UTC to launches smoke-free (and vape-free) campus policy this semester
It's a new semester on campus, a fresh start in the classroom and for those who choose to light up. One year ago, University of Tennessee Chattanooga announced they plan to go smoke-free. The new policy began on January 1, 2019, the goal is to make the campus life healthier for students and faculty.
Smoking is the leading cause of preventable deaths in the United States and secondhand smoke causes more than 40,000 deaths per year for nonsmokers. School officials said these some of the reasons why UTC decided to implement a smoke-free campus.
"We would see people smoking and it was just a common thing, so when everyone first heard about it, it was like is this really going to work? Is it going to actually happen? Is it going to be implemented?” said Haley Wilson, UTC student.
Starting this week it's official: the new smoke-free policy says no student, staff member or school visitor is permitted to use any light-up tobacco product including cigarettes, pipes, vapes and e-cigarettes on school property. This shouldn't come as a surprise since Tricia Henderson with the Center for Wellbeing said the school made the announcement last year.
"We did take a year to kind of slowly roll out the implementation and give our campus time to acclimate to the fact that we are going smoke-free,” Henderson said.
UTC said a conscious decision was made to allow a full year to implement this policy. This allowed the community time to spread the word around campus and the wider Chattanooga community about the policy change. It also allowed advanced access to cessation and nicotine-replacement support for members of the UTC community that may be interested in these resources before the policy went into effect.
Smoking will also be prohibited within 25 feet of all doorways, windows, and ventilation systems of all university buildings.
Several campus entities will help enforce the rules, but school officials said it's more about making sure people can get help if they want it. Students think this approach will work best with their peers.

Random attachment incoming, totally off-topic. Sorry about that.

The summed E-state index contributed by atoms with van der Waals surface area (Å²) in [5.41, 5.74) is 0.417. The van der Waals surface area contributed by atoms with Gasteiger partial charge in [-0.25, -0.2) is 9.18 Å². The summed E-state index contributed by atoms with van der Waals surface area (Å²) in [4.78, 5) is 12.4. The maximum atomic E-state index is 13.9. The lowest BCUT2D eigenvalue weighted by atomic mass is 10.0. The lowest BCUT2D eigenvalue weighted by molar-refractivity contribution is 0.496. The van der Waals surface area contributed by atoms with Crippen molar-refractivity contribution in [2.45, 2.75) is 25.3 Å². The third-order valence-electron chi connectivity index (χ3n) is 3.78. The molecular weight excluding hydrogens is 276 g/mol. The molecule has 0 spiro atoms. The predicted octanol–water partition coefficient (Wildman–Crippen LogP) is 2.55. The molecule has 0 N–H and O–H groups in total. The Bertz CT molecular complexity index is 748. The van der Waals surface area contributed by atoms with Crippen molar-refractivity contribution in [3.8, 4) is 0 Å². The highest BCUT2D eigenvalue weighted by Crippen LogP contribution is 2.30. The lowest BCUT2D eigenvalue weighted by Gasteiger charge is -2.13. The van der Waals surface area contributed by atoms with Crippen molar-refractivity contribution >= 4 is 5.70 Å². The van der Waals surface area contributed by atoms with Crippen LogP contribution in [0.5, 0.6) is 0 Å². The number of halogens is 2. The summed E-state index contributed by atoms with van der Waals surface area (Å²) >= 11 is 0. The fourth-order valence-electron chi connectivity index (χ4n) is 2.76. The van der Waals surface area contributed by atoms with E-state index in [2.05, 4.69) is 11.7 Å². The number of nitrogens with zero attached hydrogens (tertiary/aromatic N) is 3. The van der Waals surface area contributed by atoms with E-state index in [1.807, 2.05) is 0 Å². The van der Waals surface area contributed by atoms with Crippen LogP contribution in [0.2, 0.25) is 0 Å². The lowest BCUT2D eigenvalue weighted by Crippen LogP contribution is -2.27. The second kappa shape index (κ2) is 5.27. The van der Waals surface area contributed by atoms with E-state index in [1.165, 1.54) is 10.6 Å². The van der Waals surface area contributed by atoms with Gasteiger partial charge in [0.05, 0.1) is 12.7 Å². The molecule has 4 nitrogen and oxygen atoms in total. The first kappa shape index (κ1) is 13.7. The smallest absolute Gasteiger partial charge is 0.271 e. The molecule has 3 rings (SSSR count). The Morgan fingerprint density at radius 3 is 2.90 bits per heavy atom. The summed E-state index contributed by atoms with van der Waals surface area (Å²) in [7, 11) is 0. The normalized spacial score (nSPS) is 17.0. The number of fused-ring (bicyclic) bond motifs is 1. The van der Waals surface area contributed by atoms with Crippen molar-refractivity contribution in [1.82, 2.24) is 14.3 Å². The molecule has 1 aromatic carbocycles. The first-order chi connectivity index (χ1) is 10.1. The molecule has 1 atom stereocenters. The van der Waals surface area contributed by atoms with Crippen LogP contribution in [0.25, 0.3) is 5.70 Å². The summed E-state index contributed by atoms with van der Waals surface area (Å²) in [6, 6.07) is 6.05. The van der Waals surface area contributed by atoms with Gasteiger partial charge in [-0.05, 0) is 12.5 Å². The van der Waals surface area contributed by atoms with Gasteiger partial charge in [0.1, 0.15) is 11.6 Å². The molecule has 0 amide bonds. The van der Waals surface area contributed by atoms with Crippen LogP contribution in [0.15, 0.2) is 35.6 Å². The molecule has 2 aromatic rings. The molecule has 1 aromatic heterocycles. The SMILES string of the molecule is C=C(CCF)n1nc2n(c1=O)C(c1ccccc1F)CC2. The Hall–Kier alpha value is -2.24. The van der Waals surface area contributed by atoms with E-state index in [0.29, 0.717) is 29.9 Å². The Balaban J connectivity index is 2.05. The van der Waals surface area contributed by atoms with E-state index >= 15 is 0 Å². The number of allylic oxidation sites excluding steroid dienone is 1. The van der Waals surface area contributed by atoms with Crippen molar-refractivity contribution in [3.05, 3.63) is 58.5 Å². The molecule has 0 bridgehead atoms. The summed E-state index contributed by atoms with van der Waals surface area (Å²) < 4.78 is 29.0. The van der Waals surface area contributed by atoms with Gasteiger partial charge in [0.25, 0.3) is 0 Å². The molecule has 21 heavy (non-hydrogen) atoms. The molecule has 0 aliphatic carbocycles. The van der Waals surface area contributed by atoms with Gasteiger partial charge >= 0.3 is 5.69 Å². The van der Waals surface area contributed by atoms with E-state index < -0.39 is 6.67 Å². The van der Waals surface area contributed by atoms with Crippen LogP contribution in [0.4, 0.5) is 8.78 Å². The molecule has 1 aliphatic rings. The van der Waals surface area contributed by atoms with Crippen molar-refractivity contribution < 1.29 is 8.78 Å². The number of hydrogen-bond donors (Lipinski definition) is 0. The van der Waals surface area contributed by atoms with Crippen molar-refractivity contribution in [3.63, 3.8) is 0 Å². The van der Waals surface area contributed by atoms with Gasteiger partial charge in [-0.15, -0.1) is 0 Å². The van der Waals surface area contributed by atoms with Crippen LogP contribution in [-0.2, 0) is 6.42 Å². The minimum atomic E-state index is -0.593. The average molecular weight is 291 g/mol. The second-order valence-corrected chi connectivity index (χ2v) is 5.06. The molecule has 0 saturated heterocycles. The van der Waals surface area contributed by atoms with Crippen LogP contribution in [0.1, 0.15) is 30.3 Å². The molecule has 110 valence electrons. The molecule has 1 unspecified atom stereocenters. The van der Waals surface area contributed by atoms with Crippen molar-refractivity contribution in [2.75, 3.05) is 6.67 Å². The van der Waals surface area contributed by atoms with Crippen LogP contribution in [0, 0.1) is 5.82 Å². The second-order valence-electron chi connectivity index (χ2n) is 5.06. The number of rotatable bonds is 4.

"The cessation program that we're going to offer allows them to get the help and the resources to quit if they want to but also not shaming them,” Wilson said.
UTC said anyone should feel comfortable approaching and addressing anyone who might not be in compliance with this policy, but they are not expected to police campus. Instead, they encourage people to report to the appropriate individual if they observe someone breaking this campus policy. This might include residence hall director, supervisor or UTC police. You can also complete an incident report form.
Henderson admits, there has been some pushback from the campus community. However, a poll showed 90% of the school says they are already tobacco-free and are in support of this policy.
"We want this to be a place where our students, faculty and staff to know that we care about their health, that we want to provide them the resources and we want to give everybody the opportunity to live in a healthy way on campus,” Henderson said.
UTC said there won't be designated smoking areas because they can still expose others to secondhand smoke and can also create litter on campus.
More than 2,100 colleges and universities across the U.S. have adopted smoke-free policies, including Chattanooga State Community College, which went smoke-free in 2016, and UT Knoxville, in 2018.
UTC Student Health Services will support any student, faculty or staff member who needs assistance to quit smoking. Students, as well as faculty and staff, can visit Student Health Services for a no-cost assessment of current use, presentation and discussion of options, and prescription of cessation approaches if desired/necessary. For more information, contact UTC Student Health Services at (423) 425-2266.
For those who have concerns about the policy, students should contact the Dean of Students Office; employees should contact UTC Human Resources. Inquires also can be directed to firstname.lastname@example.org.